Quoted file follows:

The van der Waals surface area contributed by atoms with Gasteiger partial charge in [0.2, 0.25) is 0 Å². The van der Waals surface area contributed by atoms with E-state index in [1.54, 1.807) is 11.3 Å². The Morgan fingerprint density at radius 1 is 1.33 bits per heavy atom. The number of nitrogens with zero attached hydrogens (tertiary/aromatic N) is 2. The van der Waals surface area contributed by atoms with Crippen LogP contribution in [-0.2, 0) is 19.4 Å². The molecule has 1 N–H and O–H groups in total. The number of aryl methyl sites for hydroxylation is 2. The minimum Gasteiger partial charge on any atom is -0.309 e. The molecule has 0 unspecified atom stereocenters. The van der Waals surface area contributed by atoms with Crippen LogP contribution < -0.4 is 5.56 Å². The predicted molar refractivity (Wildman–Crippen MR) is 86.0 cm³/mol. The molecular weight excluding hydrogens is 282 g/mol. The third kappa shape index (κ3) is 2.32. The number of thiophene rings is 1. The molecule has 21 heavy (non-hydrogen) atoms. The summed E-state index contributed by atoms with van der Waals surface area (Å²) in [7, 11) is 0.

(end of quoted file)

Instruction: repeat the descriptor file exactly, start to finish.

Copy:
The van der Waals surface area contributed by atoms with Gasteiger partial charge in [0.2, 0.25) is 0 Å². The van der Waals surface area contributed by atoms with E-state index in [1.54, 1.807) is 11.3 Å². The Morgan fingerprint density at radius 1 is 1.33 bits per heavy atom. The number of nitrogens with zero attached hydrogens (tertiary/aromatic N) is 2. The van der Waals surface area contributed by atoms with Crippen LogP contribution in [-0.2, 0) is 19.4 Å². The molecule has 1 N–H and O–H groups in total. The number of aryl methyl sites for hydroxylation is 2. The minimum Gasteiger partial charge on any atom is -0.309 e. The molecule has 0 unspecified atom stereocenters. The van der Waals surface area contributed by atoms with Crippen LogP contribution < -0.4 is 5.56 Å². The predicted molar refractivity (Wildman–Crippen MR) is 86.0 cm³/mol. The molecular weight excluding hydrogens is 282 g/mol. The third kappa shape index (κ3) is 2.32. The number of thiophene rings is 1. The molecule has 21 heavy (non-hydrogen) atoms. The summed E-state index contributed by atoms with van der Waals surface area (Å²) in [7, 11) is 0.